Is a written Partnership Agreement really necessary?

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We are asked this question often and the answer depends on the reason why it is being asked.

It is often the case that no formal written partnership has been put in place and reliance is placed on the content of the Financial Accounts and the information held on the Accountants’ file in terms of how assets are held or profits and losses split.  Most of the time, and when a partnership is harmonious, there is no issue.  However, should there be a breakdown in the relationship between the partners, or even a conflict between the content of a deceased partner’s Will and what is written in the Financial Accounts, it can be difficult to determine the actual intention of the parties, particularly as regards what is, or is not, partnership property.

The case of Wild v Wild (2018) illustrates this point well.  It involved a breakdown of a farming partnership between two brothers and its winding up.  It was unclear as to whether the property was regarded as partnership property or the brothers’ father’s private property.  The Farm had appeared on the partnership financial accounts from the 1980’s but the Court determined that this was not sufficient to prove that it was partnership property. The court did not feel it necessary to order that the farm had to be partnership property, as this was not commercially necessary in order for the partnership to farm it.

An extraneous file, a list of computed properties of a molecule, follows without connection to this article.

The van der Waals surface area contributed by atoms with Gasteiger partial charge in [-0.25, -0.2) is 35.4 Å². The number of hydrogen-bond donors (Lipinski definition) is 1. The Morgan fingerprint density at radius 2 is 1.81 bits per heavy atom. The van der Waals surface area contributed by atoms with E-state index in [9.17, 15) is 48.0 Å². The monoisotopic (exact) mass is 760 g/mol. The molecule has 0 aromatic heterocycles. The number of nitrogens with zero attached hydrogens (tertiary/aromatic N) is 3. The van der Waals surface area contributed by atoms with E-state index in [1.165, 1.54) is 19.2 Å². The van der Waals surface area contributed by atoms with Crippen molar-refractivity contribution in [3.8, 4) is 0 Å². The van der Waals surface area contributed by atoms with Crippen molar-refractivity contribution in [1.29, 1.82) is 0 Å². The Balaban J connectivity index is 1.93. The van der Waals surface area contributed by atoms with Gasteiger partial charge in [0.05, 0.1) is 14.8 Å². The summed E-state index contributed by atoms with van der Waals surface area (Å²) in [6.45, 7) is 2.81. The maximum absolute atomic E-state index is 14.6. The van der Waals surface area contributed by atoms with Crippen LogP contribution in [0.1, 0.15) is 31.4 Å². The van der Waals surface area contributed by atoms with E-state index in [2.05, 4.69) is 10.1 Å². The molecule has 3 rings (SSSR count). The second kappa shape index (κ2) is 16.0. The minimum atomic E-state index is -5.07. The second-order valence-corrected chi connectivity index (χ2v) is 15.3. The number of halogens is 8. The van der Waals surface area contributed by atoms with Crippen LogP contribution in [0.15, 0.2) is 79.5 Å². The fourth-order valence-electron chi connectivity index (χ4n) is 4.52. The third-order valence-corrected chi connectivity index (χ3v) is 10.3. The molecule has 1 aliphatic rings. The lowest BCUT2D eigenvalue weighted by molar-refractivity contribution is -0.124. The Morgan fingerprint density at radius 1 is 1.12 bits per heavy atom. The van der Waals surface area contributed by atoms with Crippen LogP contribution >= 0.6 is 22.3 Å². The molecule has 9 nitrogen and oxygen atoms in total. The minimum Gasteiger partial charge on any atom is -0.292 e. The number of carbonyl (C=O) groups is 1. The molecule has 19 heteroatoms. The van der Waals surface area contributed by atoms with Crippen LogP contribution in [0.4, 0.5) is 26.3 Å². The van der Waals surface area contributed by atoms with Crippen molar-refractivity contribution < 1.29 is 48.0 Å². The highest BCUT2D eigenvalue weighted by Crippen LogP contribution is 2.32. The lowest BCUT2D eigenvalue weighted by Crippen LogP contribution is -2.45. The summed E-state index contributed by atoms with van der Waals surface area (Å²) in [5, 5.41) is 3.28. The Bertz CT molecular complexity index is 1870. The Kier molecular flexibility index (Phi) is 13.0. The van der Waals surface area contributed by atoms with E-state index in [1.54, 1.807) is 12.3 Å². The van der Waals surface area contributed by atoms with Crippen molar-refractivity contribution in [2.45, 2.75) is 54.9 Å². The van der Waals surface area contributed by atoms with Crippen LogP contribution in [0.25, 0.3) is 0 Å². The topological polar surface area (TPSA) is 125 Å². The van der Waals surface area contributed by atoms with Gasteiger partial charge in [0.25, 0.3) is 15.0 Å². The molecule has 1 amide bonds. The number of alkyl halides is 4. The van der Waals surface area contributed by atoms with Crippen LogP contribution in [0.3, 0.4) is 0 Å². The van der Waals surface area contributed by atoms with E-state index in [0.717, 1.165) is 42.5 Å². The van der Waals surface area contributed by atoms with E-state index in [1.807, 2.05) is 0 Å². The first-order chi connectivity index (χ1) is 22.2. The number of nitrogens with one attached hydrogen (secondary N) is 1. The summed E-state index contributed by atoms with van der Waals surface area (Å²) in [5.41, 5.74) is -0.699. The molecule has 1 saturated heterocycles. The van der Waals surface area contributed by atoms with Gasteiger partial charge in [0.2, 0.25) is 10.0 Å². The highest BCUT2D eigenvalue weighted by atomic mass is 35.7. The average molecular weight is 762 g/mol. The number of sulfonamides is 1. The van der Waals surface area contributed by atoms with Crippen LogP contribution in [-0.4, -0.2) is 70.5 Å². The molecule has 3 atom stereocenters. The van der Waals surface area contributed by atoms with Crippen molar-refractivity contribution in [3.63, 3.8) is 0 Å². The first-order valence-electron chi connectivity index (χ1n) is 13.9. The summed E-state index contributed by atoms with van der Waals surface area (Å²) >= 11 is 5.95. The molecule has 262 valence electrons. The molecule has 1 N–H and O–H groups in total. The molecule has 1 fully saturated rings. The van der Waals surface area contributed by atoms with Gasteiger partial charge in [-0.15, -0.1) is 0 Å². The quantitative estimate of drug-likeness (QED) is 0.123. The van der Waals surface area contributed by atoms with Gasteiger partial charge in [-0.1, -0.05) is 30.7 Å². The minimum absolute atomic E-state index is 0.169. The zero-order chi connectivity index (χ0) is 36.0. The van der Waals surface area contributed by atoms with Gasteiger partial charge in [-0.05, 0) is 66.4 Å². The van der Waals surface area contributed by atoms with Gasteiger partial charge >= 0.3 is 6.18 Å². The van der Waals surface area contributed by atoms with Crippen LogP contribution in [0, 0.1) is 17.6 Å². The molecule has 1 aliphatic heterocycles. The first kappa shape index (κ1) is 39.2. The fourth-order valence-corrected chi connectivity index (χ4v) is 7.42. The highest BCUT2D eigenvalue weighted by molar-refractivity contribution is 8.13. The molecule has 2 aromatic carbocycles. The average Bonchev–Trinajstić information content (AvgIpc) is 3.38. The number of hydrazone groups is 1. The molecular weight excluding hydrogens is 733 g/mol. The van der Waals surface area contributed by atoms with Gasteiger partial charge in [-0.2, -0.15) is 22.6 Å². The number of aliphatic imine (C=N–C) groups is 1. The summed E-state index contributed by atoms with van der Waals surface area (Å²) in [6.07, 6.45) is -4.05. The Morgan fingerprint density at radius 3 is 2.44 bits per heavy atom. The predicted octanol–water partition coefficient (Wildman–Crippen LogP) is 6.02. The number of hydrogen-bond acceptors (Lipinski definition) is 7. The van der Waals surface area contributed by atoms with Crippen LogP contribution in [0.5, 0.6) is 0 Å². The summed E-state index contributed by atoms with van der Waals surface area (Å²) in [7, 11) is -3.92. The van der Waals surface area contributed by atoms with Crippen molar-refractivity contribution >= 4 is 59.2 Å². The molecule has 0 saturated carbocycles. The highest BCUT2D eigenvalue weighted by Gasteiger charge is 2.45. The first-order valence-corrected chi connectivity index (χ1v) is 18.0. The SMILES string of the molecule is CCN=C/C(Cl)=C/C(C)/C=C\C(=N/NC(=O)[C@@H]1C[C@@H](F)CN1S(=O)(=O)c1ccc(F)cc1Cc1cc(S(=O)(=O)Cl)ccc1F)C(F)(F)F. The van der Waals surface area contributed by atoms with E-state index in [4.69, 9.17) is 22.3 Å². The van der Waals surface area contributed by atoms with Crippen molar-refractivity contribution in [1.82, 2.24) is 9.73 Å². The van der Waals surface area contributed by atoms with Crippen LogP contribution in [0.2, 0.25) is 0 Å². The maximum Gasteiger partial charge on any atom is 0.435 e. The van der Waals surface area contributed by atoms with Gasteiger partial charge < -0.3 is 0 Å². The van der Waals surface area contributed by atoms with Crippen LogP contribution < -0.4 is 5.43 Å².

A written Partnership Agreement would have made the intention of the Partners clear and thereby avoiding any unnecessary and costly disputes arising in the future.

The case highlights the need to ensure that the intention of the partners are documented, and the partners’ position considered as a whole as regards to their succession and estate planning.

Agri Advisor would be happy to assist you should you wish to discuss this issue further.